Imperialist nonsense

2 02 2012

Imperial Bedrooms by Bret Easton Ellis

Clay is a successful screenwriter, middle-aged and disaffected; he’s in LA to cast his new movie. However, this trip is anything other than professional, and he’s soon drifting through a louche and long-familiar circle – a world largely populated by the band of infamous teenagers first introduced in Less Than Zero. But his debauched reverie is about to be interrupted by a violent plot for revenge and Clay’s seemingly endless proclivity for betrayal and exploitation looks set to land him somewhere darker and more ominous than ever before.

Yes it is debauched and violent and very Easton Ellis. But unfortunately, the plotting could not be much weaker, the characters more feeble and the narrative more plodding. Really poor. And can’t believe the Guardian said this about it:

‘Easton Ellis adds the playful self-advertisements of Philip Roth to the ambiguously complicit social reportage of F. Scott Fitzgerald. Imperial Bedrooms ranks with his best exercises in the latter register, teeming with sharp details of a narcissistic generation’

Comparing this tosh to Roth and F Scott Fitzgerald? Afraid not.


The art of theft

22 09 2011

Theft: a love story by Peter Carey

Theft is the story of Michael “Butcher” Boone, an Australian artist whose career is having an early and comprehensive twilight. He is guardian, babysitter and caretaker for his “damaged two hundred and twenty pound brother”, Hugh. “There is always Hugh,” Butcher says, “and you cannot take a slash or park the truck without considering him.” As the novel opens, Butcher is fresh out of jail for robbing his ex-wife of his own paintings, paintings that became hers when the marriage ended. Exiled to a remote house owned by a fussy former patron, Butcher is trying to get his career back on track, avoid his creditors and manage Hugh, when – on a stormy, flooding evening – he receives a visit from the mysterious Marlene, described by Hugh as “a GAMINE with tiny boobies and a silk dress you could have fitted in your pocket with your hanky”.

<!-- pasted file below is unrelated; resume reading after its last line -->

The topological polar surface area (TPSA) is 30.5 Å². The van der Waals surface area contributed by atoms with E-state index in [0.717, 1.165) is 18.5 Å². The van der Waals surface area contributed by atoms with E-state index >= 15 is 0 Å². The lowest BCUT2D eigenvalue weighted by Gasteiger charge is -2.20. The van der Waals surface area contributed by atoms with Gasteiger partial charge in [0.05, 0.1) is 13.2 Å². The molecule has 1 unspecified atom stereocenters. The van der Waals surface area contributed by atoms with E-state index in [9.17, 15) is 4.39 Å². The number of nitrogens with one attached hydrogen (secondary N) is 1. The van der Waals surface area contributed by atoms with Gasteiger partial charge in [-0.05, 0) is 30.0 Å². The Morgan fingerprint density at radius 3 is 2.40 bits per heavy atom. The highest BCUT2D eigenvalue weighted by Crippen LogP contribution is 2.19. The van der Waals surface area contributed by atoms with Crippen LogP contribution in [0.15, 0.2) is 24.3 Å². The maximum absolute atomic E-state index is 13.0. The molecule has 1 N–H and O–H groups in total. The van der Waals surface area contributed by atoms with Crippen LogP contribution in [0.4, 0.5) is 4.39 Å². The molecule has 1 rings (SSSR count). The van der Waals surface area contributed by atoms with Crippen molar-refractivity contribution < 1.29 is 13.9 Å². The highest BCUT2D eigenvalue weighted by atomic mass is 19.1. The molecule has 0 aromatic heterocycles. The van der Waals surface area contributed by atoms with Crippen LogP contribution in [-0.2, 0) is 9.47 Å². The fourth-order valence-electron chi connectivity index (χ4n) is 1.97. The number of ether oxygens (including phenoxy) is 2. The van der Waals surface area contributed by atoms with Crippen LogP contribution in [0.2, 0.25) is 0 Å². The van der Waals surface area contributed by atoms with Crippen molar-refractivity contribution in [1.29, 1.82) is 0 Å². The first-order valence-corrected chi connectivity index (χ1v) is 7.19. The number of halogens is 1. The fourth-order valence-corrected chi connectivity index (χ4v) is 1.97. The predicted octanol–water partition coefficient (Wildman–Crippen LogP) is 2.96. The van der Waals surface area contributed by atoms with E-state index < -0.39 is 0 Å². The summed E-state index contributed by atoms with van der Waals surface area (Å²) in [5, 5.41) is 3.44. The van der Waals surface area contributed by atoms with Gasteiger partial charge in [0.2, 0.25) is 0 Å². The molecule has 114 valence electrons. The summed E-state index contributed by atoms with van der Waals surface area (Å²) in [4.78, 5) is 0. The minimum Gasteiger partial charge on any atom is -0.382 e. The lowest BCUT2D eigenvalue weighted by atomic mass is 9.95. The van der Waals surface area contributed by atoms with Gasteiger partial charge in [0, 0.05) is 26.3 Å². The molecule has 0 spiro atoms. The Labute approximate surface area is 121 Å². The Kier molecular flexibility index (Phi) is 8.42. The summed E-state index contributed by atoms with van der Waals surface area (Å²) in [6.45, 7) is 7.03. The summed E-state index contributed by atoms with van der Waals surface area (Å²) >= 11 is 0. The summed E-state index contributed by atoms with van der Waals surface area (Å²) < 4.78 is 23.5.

Through marriage to Olivier Liebovitz, Marlene is the holder of the droit moral, the hereditary right to authenticate paintings, in this case those of Olivier’s dead father, Jacques Liebovitz. Somehow, Butcher and Hugh’s farmer neighbour has recently acquired a Liebovitz of mysterious provenance, and Marlene arrives, a vision in Manolo Blahniks tramping through knee-deep mud, to put a validating stamp on it, immediately sending its worth into the stratosphere.

– from the Guardian review of the book.

The tale is told through the alternating narratives of Butcher and his brother Hugh and both become involved, following the arrival of Marlene, in what seems to be an elaborate and lucrative scam which takes them to Tokyo and New York. Both characters are terrifically portrayed and Carey’s writing is just excellent. The novel is also a great exploration of the real and the fake in art and in life. It’s a thoroughly entertaining read and well worth a go.

I really don’t want to read Kay Burley’s book

7 04 2011

First Ladies by Kay Burley

It isn’t published until May but I think I’ve heard enough already.



According to Steven Fielding “Kay Burley’s book betrays a venerable tradition”. This is probably the kindest thing that is said about it:

Sky News’s Kay Burley probably does not realise it, but her debut novel First Ladies forms part of a once-vibrant tradition within English literature: political women writing about politics.

For the most part writing about politics, as in real life, has been a man’s job. Disraeli and Trollope set the mould. But a few members of what Disraeli would undoubtedly have called “the fairer sex” have made a distinctive overlooked contribution to the canon.

Some will make snide fun of the limitations of Burley’s prose style. Others shall speculate on whom the “suave PM Julian Jenson” and “sexy TV reporter Isla McGovern” might be based. The most culturally and politically significant aspect of Burley’s novel, however, is the sorry place it leaves this once-noble literary tradition.

I like political fiction. I really don’t like the sound of this.

%d bloggers like this: